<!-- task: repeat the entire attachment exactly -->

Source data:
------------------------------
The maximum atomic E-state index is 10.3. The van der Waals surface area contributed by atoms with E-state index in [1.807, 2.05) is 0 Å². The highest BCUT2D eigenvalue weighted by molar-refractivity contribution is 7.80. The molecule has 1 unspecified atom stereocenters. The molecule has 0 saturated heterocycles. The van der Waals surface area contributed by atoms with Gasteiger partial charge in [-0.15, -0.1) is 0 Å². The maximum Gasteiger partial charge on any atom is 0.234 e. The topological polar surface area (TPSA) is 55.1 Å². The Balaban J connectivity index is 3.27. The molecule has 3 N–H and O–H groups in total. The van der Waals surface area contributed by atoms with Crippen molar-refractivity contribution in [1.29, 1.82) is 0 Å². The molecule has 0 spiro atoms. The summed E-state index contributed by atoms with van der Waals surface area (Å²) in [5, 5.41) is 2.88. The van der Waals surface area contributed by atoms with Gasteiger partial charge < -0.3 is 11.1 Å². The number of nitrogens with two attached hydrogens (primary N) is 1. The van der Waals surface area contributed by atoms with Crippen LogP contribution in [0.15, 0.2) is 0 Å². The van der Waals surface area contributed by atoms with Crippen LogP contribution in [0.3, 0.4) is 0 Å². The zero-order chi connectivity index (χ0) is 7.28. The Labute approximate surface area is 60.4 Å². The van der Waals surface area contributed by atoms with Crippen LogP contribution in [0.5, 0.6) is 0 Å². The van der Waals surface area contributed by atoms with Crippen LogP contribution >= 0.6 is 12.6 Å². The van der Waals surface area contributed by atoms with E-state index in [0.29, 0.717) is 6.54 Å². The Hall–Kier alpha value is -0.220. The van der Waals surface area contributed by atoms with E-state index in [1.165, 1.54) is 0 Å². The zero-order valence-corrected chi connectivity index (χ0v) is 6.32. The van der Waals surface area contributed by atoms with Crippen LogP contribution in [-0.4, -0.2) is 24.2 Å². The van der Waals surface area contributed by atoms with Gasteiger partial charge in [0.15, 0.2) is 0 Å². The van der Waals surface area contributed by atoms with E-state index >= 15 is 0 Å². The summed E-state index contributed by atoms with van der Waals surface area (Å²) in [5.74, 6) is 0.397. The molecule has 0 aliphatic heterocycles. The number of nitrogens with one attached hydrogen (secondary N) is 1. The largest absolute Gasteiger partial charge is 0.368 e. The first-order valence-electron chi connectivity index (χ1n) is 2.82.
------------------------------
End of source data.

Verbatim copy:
The maximum atomic E-state index is 10.3. The van der Waals surface area contributed by atoms with E-state index in [1.807, 2.05) is 0 Å². The highest BCUT2D eigenvalue weighted by molar-refractivity contribution is 7.80. The molecule has 1 unspecified atom stereocenters. The molecule has 0 saturated heterocycles. The van der Waals surface area contributed by atoms with Gasteiger partial charge in [-0.15, -0.1) is 0 Å². The maximum Gasteiger partial charge on any atom is 0.234 e. The topological polar surface area (TPSA) is 55.1 Å². The Balaban J connectivity index is 3.27. The molecule has 3 N–H and O–H groups in total. The van der Waals surface area contributed by atoms with Crippen molar-refractivity contribution in [1.29, 1.82) is 0 Å². The molecule has 0 spiro atoms. The summed E-state index contributed by atoms with van der Waals surface area (Å²) in [5, 5.41) is 2.88. The van der Waals surface area contributed by atoms with Gasteiger partial charge < -0.3 is 11.1 Å². The number of nitrogens with two attached hydrogens (primary N) is 1. The van der Waals surface area contributed by atoms with Crippen LogP contribution in [0.15, 0.2) is 0 Å². The van der Waals surface area contributed by atoms with Crippen LogP contribution in [0.3, 0.4) is 0 Å². The zero-order chi connectivity index (χ0) is 7.28. The Labute approximate surface area is 60.4 Å². The van der Waals surface area contributed by atoms with Crippen LogP contribution in [0.5, 0.6) is 0 Å². The van der Waals surface area contributed by atoms with Crippen LogP contribution >= 0.6 is 12.6 Å². The van der Waals surface area contributed by atoms with E-state index in [0.29, 0.717) is 6.54 Å². The Hall–Kier alpha value is -0.220. The van der Waals surface area contributed by atoms with E-state index in [1.165, 1.54) is 0 Å². The zero-order valence-corrected chi connectivity index (χ0v) is 6.32. The van der Waals surface area contributed by atoms with Crippen LogP contribution in [-0.4, -0.2) is 24.2 Å². The van der Waals surface area contributed by atoms with Gasteiger partial charge in [0.15, 0.2) is 0 Å². The van der Waals surface area contributed by atoms with E-state index >= 15 is 0 Å². The summed E-state index contributed by atoms with van der Waals surface area (Å²) in [5.74, 6) is 0.397. The molecule has 0 aliphatic heterocycles. The number of nitrogens with one attached hydrogen (secondary N) is 1. The largest absolute Gasteiger partial charge is 0.368 e. The first-order valence-electron chi connectivity index (χ1n) is 2.82.